I get that this company is trying to maintain a professional workplace and that this is a corporate policy, but this is also Colorado. This is a summer seasonal workplace in Colorado. Pot is legal here. I pass a dispensary every time I drive up and down the mountain! This company needs to make some accommodations or else they are going to be hiring and firing staff every single week. (Also, pot isn't legal in Michigan and yet more than half of my Mackinac hotel's staff smoked daily. Did the management drug test everyone? No, because then they would have lost their entire restaurant staff.)
So this little tirade brings me to yesterday: the Elk Inn is hosting a three-day Letter Carriers conference (yes -- postal workers) and had 100+ check-outs and 100+ check-ins...and four housekeepers...Needless to say, it was mass chaos. Most of the letter carriers arrived between 1 and 4pm. Everyone who has ever stayed at a hotel knows that your room will not technically be ready until check-in time, but more often than not it is ready earlier than that. However, the rooms at the Elk Inn were not finished until 5pm. 5 P.M. Even I will admit that this is unacceptable. I get that there were only four housekeepers and I am not blaming them. Those poor people were completely overworked yesterday! However, had the drug test policy not been in place, the Elk Inn would have had 7 housekeepers, plus one manager helping out, and that would have doubled the speed.
I got to work at 2:30pm and was met with a crowded lobby and grumpy guests. It was my second day on the job. Thankfully I am already familiar with the hotel's reservation system, but I am two-years out of practice so there is still a learning curve. For example, my Mackinac hotel preassigned every room. The Elk Inn does that for certain rooms, but not others ( I have no idea why). When a room would finally be marked as 'clean' I would try to put a guest in there, but the system would tell me it was reserved for someone else. Another new guy was working with me and not only was this his second day on the job as well, but it was his second day working for any hotel in general. My roommate, who we will call Apple, was also checking people in, but basically all the three of us could do was apologize to guests, get their cellphone number, and tell them we would call as soon as their room was ready.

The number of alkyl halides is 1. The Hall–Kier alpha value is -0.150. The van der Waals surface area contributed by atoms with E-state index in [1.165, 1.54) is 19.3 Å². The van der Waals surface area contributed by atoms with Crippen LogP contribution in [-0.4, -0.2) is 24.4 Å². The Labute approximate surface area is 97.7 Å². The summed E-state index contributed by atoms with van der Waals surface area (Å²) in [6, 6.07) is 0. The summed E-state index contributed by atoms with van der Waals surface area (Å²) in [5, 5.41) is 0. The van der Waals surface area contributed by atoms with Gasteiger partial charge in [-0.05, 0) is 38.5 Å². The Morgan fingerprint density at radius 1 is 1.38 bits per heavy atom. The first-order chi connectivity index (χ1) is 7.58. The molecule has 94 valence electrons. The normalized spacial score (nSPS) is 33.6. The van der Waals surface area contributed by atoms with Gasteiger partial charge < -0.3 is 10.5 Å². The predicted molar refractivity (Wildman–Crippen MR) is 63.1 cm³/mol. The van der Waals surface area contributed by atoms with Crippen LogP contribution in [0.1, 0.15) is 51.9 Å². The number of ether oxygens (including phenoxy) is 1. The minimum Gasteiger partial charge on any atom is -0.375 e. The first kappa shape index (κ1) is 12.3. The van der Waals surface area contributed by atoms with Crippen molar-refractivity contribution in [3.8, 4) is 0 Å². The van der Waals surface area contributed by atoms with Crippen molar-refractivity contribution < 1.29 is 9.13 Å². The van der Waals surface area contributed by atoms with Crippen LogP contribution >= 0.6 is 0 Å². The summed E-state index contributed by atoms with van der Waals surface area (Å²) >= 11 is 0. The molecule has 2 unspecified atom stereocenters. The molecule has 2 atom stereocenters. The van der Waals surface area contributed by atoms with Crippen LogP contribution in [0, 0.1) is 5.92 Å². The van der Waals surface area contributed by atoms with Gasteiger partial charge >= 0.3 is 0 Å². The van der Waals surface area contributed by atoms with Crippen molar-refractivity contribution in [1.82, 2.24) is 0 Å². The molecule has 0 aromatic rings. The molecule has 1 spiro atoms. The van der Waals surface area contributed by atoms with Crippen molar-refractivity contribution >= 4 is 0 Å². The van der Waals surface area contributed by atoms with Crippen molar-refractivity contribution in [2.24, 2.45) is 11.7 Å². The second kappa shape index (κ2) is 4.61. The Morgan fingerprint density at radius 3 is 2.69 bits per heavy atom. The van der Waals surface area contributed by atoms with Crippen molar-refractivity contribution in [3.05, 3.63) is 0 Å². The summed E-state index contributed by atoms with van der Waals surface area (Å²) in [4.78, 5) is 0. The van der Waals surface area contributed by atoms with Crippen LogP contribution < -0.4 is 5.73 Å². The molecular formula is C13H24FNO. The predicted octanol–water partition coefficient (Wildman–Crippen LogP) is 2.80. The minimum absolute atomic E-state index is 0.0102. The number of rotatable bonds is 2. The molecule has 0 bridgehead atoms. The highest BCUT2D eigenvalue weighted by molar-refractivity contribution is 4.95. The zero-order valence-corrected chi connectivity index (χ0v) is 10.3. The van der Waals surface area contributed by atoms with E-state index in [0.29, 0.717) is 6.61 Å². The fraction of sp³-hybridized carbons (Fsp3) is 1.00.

Now, these Letter Carriers were here for a conference. The conference starts today, but there was a little reception for everyone who checked in yesterday. We had a conference room full of goodies and a hotel room reserved for everyone to relax in, leave their stuff, and eat and drink. I understood that everyone checking in was unhappy not to have a room ready, but it also wasn't like they had no where to go. There were also certain reservations that were being held under one name and paid for by a company credit card. This was a tad confusing because Group A was being held under the name Batman (not really) and Batman's card was paying for everything, but we still needed a credit card from each guest for incidentals. Group B was being held under Superman, but Superman was not paying for the rooms so we needed to swipe each person's card and charge it.